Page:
We often forget that the only constant in life is change. The watch market has had a few such moments that turned the industry upside down - so in theory, it should come as no surprise that sooner or later a change is bound to happen.

Was the event that occurred during the November auction in Geneva such a breakthrough moment? Guess we’ll see soon.

Recently, times have become increasingly uncertain. We don’t know what tomorrow may bring. We don’t know what world we’ll wake up in. There’s still plenty of time until Christmas, but a bunch of independent watchmakers can relish some surprises. During the auction held in early November in Geneva, a number of spectacular world records were broken. According to the organiser, namely the Phillips auction house, watch sales have reached the historical high – a whopping CHF 68.2 million. Before the auction, it was expected to remain as usual, i.e. high prices would be achieved by models of certain brands, such as: Patek Philippe, Rolex, Audemars Piguet and Richard Mille. But then there was a surprise and Hitchcock-worthy suspense.

Philippe Dufour, an independent watchmaker, was the undisputed king of the event – or rather the Grande et Petite Sonnerie model, which he created in 1992. After fierce bidding, the watch was sold for about CHF 4.75 million, nearly tripling its estimate (auction house’s experts set its estimate at CHF 1-2 million). Given this fact, Grande et Petite Sonnerie set a double record: it is not only Philippe Dufour’s most expensive watch, but also the most expensive watch of an independent brand. Apart from Grande et Petite Sonnerie, four other Philippe Dufour’s watches were put up for auction, all sold for an impressive CHF 11.4 million .

Congratulations are also due to Francois-Paul Journe. Five of his watches from the “Souscription” series (each with number 1) were sold for CHF 9.9 million . Here, the experts from the Phillips auction house also didn’t manage to correctly estimate the prices. For example, Chronomètre à resonance „Suscription” n°1 was estimated at CHF 200,000 – 400,000 while a collector bid a price as high as CHF 3.9 million. It could be said that Patek Philippe fell short compared to independent brands, as barely three Patek Philippe watches made it to the top ten (and they were sold below the upper range of their estimates anyway).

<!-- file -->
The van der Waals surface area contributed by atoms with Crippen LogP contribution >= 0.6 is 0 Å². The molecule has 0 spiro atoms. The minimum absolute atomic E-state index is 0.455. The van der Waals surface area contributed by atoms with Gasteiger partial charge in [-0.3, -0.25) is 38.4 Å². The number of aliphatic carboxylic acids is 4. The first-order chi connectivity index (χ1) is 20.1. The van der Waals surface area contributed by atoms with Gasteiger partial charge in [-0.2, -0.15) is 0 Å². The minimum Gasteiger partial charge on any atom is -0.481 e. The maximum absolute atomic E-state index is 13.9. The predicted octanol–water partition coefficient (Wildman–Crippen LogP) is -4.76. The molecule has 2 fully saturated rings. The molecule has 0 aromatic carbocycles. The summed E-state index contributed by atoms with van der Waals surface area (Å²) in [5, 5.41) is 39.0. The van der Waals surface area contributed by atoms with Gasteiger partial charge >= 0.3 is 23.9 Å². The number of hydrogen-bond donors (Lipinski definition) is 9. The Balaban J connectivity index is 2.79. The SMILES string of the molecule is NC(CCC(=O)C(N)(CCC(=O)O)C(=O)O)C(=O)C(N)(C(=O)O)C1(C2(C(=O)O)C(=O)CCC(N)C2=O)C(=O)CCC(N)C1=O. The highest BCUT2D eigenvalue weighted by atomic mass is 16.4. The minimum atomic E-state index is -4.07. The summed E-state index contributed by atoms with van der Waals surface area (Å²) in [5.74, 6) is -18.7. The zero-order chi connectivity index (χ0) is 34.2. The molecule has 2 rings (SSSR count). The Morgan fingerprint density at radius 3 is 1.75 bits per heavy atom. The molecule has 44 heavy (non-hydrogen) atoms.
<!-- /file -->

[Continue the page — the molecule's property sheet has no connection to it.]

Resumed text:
Everyone, including Aurel Bacs, an auctioneer, was certainly stunned by auction results on Omega’s Speedmaster from 1957. The model, known among collectors as”Tropical Broad Arrow”, sold for CHF 3.1 million, so nearly 26 times more than its estimate (which was set at around CHF 80,000 – 120,000). It was the highest price that has ever been paid for an Omega watch (Speedmaster broke the previous record, namely CHF 1.5 million that was paid in 2018 for a watch that once belonged to Elvis Presley).

The results of the November auction confirm the fact that the sales of watch on the pre-owned watch market are shooting upwards like a rocket ship launched into space and is reaching the level where money doesn’t matter anymore. But there’s something else to see: even experts boasting experience so extensive like those setting estimates at Phillips are not immune to mistakes. Watches by Philippe Dufour  and Francois-Paul Journe were incredibly rare, as each of them was labelled as number 1 – which, as we know, ramps up the bidding. Why didn’t they foresee it?

Maybe it’s too early to draw such conclusions, but who knows – maybe the November auction was an omen of a huge change on the collector market and a turn towards the works of living masters instead top brands. Well, some changes are already underway. The number of watch collectors is growing. Most of them are young, dynamic people – not noble gentlemen, as it used to be just a dozen or so years ago. A shift of generations. Just like that.

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